10.25394/PGS.11319932.v1
Evidence S Matangi
Handling Complexity via Statistical Methods
2019
Purdue University Graduate School
complexity
bundled interventions
compliance
subsampling
simulation
atmospheric data
time series models
2019-12-05 14:53:02
article
https://hammer.figshare.com/articles/thesis/Handling_Complexity_via_Statistical_Methods/11319932
<p>Phenomena investigated from complex systems are
characteristically dynamic, multi-dimensional, and nonlinear. Their traits can be captured through data
generating mechanisms (<i>DGM</i>) that
explain the interactions among the systems’ components. Measurement is fundamental to advance science,
and complexity requires deviation from linear thinking to handle. Simplifying the measurement of complex and
heterogeneous data in statistical methodology can compromise their accuracy. In particular, conventional statistical methods
make assumptions on the DGM that are rarely met in real world, which can make inference
inaccurate. We posit that causal
inference for complex systems phenomena requires at least the incorporation of
subject-matter knowledge and use of dynamic metrics in statistical methods to improve
on its accuracy.</p>
<p>This thesis consists of two separate topics on handling data
and data generating mechanisms complexities, the evaluation of bundled
nutrition interventions and modeling atmospheric data.</p>
<p>Firstly, when a public health problem requires multiple ways
to address its contributing factors, bundling of the approaches can be cost-effective. Scaling up bundled interventions geographically
requires a hierarchical structure in implementation, with central coordination
and supervision of multiple sites and staff delivering a bundled intervention. The experimental design to evaluate such an
intervention becomes complex to accommodate the multiple intervention
components and hierarchical implementation structure. The components of a bundled intervention may
impact targeted outcomes additively or synergistically. However, noncompliance
and protocol deviation can impede this potential impact, and introduce data
complexities. We identify several statistical considerations and recommendations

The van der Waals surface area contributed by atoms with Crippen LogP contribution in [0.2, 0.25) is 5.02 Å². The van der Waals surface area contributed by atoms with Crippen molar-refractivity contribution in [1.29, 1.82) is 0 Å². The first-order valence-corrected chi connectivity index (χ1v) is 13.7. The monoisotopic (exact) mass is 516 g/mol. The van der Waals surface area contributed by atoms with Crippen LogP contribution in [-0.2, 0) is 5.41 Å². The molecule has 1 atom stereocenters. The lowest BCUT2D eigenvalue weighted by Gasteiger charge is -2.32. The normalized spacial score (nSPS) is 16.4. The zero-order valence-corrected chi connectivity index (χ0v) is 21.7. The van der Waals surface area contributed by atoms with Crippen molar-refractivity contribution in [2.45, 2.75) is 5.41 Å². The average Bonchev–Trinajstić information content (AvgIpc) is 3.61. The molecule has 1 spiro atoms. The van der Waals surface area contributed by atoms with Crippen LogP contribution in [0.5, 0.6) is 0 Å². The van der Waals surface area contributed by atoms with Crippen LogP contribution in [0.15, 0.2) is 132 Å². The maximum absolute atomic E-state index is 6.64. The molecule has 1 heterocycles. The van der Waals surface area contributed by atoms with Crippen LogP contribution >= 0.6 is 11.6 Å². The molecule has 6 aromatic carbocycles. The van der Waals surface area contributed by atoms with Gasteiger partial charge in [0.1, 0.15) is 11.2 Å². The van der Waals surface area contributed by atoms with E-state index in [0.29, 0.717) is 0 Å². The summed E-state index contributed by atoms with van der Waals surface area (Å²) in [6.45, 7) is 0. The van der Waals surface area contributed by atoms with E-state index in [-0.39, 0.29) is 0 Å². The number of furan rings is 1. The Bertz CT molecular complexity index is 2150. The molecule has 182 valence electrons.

for the implementation and evaluation of bundled interventions. </p>
<p>The simple aggregate metrics used in clustering randomized
controlled trials do not utilize all available information, and findings are
prone to the ecological fallacy problem, in which inference at the aggregate
level may not hold at the disaggregate level.
Further, implementation heterogeneity impedes statistical power and
consequently the accuracy of the inference from conventional comparison with a control
arm. The intention-to-treat analysis can be inadequate for bundled
interventions. We developed novel process-driven,
disaggregated participation metrics to examine the mechanisms of impact of the
Agriculture to Nutrition (ATONU) bundled intervention (ClinicalTrials.gov
Identifier: NCT03152227). Logistic and beta-logistic hierarchical models were
used to characterize these metrics, and generalized mixed models were employed
to identify determinants of the study outcome, dietary diversity for women of
reproductive age. Mediation analysis was
applied to explore the underlying determinants by which the intervention affects
the outcome through the process metrics. The determinants of greater participation
should be the targets to improve implementation of future bundled interventions.</p>
<p>Secondly, observed atmospheric records are often
prohibitively short with only one record typically available for study. Classical
nonlinear time series models applied to explain the nonlinear DGM exhibit some
statistical properties of the phenomena being investigated, but have nothing to
do with their physical properties. The data’s complex dependent structure
invalidates inference from classical time series models involving strong
statistical assumptions rarely met in real atmospheric and climate data. The subsampling method may yield valid statistical
inference. Atmospheric records, however, are typically too short to satisfy<i> </i>asymptotic conditions for the method’s
validity, which necessitates enhancements of subsampling with the use of
approximating models (those sharing statistical properties with the series
under study). </p>
<p>Gyrostat models (<i>G-models</i>)
are physically sound low-order models generated from the governing equations
for atmospheric dynamics thus retaining some of their fundamental statistical
and physical properties. We have demonstrated statistic that using G-models as
approximating models in place of traditional time series models results in more
precise subsampling confidence intervals with improved coverage probabilities.
Future works will explore other types of G-models as approximating models for
inference on atmospheric data. We will adopt this technique for inference on phenomena
for AstroStatistics and pharmacokinetics. </p>